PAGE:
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Cancer pain management

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cancer pain its causes and management

Publicada em: Saúde e medicina
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Cancer pain management

  1. 1. Cancer Pain Management Brief Guidelines Prof. Shad Salim Akhtar MBBS, MD, MRCP(UK), FRCP(Edin), FACP(USA) Consultant Medical Oncologist & Medical Director Prince Faisal Oncology Center, KFSH Professor of Clinical Medicine Qassim Medical University Buraidah, Al-Qassim
  2. 2. IARC Globocan 2002, Figures based on 1998-2002 prevalence Burden of Cancer
  3. 3. Magnitude of the Problem- Future looks GRIM New cases in 2020
  4. 4. Cancer Pain 30-50% of cancer pts are on active therapy 5 million or more cancer patients are suffering from pain  With or without adequate therapy 57% patients perceive cancer death painful 69% consider committing suicide due to pain
  5. 5. Cancer Related Pain At diagnosis 25% Advanced disease 75% During therapy 30% Goudas LC et al: Cancer Invest 2005;23:519
  6. 6. Barriers to Pain Management
  7. 7. Neurophysiology Nociceptive receptors  Myelinated fibres  Noxious mechanical stimuli  Rapid conduction  A delta fibres- sharp stinging pain  Unmyelinated fibres  Chemical stimuli  Mechanical stimuli  Thermal stimuli  C fibres- dull burning aching pain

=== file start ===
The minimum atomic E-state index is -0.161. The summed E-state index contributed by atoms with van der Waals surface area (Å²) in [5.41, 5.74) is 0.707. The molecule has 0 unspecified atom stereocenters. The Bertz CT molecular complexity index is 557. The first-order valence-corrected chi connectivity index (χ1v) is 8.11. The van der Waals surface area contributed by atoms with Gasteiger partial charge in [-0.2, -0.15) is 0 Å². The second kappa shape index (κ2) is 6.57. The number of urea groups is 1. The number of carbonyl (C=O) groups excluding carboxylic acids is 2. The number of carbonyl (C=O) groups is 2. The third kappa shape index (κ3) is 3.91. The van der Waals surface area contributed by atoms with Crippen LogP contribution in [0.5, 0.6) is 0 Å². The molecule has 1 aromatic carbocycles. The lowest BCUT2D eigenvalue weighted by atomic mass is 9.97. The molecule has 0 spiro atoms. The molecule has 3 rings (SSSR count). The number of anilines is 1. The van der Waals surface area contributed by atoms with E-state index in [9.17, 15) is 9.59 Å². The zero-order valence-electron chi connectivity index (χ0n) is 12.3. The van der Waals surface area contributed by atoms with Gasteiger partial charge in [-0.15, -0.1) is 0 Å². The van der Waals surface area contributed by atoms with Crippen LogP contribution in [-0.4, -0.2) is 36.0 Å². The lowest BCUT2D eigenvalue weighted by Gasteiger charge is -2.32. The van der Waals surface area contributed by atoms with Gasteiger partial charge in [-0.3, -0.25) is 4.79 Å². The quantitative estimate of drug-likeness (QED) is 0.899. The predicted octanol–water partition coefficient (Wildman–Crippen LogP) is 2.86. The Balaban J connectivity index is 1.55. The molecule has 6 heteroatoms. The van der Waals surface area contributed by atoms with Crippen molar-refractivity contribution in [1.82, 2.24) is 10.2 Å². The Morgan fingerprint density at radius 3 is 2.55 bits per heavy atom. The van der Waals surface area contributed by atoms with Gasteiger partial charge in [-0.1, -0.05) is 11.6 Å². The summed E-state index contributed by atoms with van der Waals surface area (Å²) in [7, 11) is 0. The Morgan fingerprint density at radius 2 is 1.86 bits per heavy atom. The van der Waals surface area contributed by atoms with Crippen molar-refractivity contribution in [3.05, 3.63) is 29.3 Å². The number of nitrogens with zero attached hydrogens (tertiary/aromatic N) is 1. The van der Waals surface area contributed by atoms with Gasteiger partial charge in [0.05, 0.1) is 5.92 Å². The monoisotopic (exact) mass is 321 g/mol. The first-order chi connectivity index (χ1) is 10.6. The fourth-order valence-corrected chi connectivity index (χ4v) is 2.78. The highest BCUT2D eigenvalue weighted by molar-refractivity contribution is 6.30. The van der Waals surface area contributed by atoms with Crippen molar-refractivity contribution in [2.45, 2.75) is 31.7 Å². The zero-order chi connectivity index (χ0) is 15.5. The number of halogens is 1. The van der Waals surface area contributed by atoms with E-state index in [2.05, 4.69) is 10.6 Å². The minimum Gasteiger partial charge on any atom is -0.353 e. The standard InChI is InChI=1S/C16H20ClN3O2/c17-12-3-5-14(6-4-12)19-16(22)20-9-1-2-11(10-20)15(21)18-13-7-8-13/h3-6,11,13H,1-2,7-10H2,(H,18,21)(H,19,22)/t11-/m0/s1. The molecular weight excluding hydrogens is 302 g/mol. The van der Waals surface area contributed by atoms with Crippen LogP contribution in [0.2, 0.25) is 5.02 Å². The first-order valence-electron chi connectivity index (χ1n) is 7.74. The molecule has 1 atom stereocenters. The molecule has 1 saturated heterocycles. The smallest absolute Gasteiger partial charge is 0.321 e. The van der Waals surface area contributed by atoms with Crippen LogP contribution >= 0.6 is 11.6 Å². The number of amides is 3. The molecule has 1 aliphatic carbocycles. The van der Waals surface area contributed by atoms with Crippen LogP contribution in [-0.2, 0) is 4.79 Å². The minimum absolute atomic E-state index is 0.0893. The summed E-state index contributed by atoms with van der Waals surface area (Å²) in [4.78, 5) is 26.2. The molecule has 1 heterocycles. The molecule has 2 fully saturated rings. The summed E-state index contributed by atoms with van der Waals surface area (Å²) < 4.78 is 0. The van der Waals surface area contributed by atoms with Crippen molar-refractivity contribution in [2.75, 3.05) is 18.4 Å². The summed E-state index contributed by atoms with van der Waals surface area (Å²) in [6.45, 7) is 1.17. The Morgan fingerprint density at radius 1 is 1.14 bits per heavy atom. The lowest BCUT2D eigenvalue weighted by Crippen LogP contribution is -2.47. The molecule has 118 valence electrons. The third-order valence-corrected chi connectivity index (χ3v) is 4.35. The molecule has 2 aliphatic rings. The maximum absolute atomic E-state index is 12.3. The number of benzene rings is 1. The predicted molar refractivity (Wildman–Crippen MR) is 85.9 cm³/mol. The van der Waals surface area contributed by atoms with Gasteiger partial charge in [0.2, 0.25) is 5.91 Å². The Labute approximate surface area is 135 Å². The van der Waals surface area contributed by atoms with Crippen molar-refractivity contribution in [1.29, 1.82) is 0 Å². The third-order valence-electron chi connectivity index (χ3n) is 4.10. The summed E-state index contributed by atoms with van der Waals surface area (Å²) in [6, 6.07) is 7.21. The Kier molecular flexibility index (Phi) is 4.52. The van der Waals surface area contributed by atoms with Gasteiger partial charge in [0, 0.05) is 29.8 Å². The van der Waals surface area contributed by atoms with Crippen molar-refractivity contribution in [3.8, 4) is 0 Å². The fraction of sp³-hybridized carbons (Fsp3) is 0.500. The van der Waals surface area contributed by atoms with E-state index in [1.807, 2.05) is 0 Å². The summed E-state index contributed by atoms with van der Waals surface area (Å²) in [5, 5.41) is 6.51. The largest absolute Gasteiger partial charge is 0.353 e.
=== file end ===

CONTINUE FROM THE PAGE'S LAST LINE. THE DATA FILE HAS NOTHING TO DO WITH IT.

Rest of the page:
8. 8. Cancer Pain Classification Nociceptive (skin, viscera, muscles, connective tissue)  Somatic pain  Most common type  Bone metastasis most common cause  Visceral pain  Commonly refd to cutaneous sites Neuropathic pain  Injury to peripheral or CNS Caraceni A et al: Oncology 2001;15:1627
  9. 9. WHO Three - Step Approach
  10. 10. New Concepts of Management Assessment of pain Individualization of therapeutic approach Continual reassessment Simplest approach Continuing communication Define goals Assurance of availability of expertise
  11. 11. Universal Screening Screen for pain Quantify pain Pain >0 comprehensive pain assessment  Pain=0 repeat screening at each subsequent visit
  12. 12. Clinical Assessment of Pain Believe the patients complaint Careful history Characteristics of each pain List and prioritize each pain complaint Evaluate response to previous therapy Psychological state evaluation Alcohol or drug dependence
  13. 13. Comprehensive Pain Assessment Intensity At rest With movement Interference with activities